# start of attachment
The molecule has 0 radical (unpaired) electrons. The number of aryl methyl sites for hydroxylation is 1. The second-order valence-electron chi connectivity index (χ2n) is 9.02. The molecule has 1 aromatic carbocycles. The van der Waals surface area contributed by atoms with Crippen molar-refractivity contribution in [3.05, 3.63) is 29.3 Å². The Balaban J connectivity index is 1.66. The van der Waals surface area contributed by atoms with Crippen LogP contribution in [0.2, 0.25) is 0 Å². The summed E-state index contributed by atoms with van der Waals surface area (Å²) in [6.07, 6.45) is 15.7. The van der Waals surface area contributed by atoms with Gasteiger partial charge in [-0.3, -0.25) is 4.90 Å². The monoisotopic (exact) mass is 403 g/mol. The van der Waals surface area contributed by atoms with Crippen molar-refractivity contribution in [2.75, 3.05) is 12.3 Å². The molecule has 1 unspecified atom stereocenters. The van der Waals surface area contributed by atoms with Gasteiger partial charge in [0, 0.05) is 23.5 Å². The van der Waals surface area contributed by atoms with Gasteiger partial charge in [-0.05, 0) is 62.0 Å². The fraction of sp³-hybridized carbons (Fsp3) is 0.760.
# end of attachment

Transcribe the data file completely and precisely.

The molecule has 0 radical (unpaired) electrons. The number of aryl methyl sites for hydroxylation is 1. The second-order valence-electron chi connectivity index (χ2n) is 9.02. The molecule has 1 aromatic carbocycles. The van der Waals surface area contributed by atoms with Crippen molar-refractivity contribution in [3.05, 3.63) is 29.3 Å². The Balaban J connectivity index is 1.66. The van der Waals surface area contributed by atoms with Crippen LogP contribution in [0.2, 0.25) is 0 Å². The summed E-state index contributed by atoms with van der Waals surface area (Å²) in [6.07, 6.45) is 15.7. The van der Waals surface area contributed by atoms with Gasteiger partial charge in [-0.3, -0.25) is 4.90 Å². The monoisotopic (exact) mass is 403 g/mol. The van der Waals surface area contributed by atoms with Crippen molar-refractivity contribution in [2.75, 3.05) is 12.3 Å². The molecule has 1 unspecified atom stereocenters. The van der Waals surface area contributed by atoms with Gasteiger partial charge in [0, 0.05) is 23.5 Å². The van der Waals surface area contributed by atoms with Gasteiger partial charge in [-0.05, 0) is 62.0 Å². The fraction of sp³-hybridized carbons (Fsp3) is 0.760.